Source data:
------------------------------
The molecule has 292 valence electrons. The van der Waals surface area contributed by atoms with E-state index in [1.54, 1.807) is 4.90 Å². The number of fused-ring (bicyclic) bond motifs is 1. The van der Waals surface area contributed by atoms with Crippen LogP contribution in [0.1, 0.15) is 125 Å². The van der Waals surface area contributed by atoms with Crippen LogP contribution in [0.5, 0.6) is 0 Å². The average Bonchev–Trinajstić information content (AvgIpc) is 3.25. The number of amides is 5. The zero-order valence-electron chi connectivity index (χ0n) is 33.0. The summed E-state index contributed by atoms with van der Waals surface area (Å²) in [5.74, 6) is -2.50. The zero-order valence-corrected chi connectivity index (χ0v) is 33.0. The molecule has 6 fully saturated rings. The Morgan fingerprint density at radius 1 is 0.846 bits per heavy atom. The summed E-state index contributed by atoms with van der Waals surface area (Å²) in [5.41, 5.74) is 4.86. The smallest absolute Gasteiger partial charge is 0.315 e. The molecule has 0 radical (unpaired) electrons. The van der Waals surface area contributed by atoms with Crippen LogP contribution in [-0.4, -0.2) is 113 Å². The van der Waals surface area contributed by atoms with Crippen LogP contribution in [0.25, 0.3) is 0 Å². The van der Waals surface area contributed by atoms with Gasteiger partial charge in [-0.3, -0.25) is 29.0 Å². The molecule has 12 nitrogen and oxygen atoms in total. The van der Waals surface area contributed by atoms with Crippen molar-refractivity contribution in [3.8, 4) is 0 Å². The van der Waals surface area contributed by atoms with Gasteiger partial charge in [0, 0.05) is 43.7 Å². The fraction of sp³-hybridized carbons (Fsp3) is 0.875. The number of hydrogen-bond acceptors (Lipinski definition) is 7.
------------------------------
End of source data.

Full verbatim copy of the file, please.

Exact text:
The molecule has 292 valence electrons. The van der Waals surface area contributed by atoms with E-state index in [1.54, 1.807) is 4.90 Å². The number of fused-ring (bicyclic) bond motifs is 1. The van der Waals surface area contributed by atoms with Crippen LogP contribution in [0.1, 0.15) is 125 Å². The van der Waals surface area contributed by atoms with Crippen LogP contribution in [0.5, 0.6) is 0 Å². The average Bonchev–Trinajstić information content (AvgIpc) is 3.25. The number of amides is 5. The zero-order valence-electron chi connectivity index (χ0n) is 33.0. The summed E-state index contributed by atoms with van der Waals surface area (Å²) in [5.74, 6) is -2.50. The zero-order valence-corrected chi connectivity index (χ0v) is 33.0. The molecule has 6 fully saturated rings. The Morgan fingerprint density at radius 1 is 0.846 bits per heavy atom. The summed E-state index contributed by atoms with van der Waals surface area (Å²) in [5.41, 5.74) is 4.86. The smallest absolute Gasteiger partial charge is 0.315 e. The molecule has 0 radical (unpaired) electrons. The van der Waals surface area contributed by atoms with Crippen LogP contribution in [-0.4, -0.2) is 113 Å². The van der Waals surface area contributed by atoms with Crippen LogP contribution in [0.25, 0.3) is 0 Å². The van der Waals surface area contributed by atoms with Gasteiger partial charge in [-0.3, -0.25) is 29.0 Å². The molecule has 12 nitrogen and oxygen atoms in total. The van der Waals surface area contributed by atoms with Crippen molar-refractivity contribution in [3.8, 4) is 0 Å². The van der Waals surface area contributed by atoms with Gasteiger partial charge in [0, 0.05) is 43.7 Å². The fraction of sp³-hybridized carbons (Fsp3) is 0.875. The number of hydrogen-bond acceptors (Lipinski definition) is 7.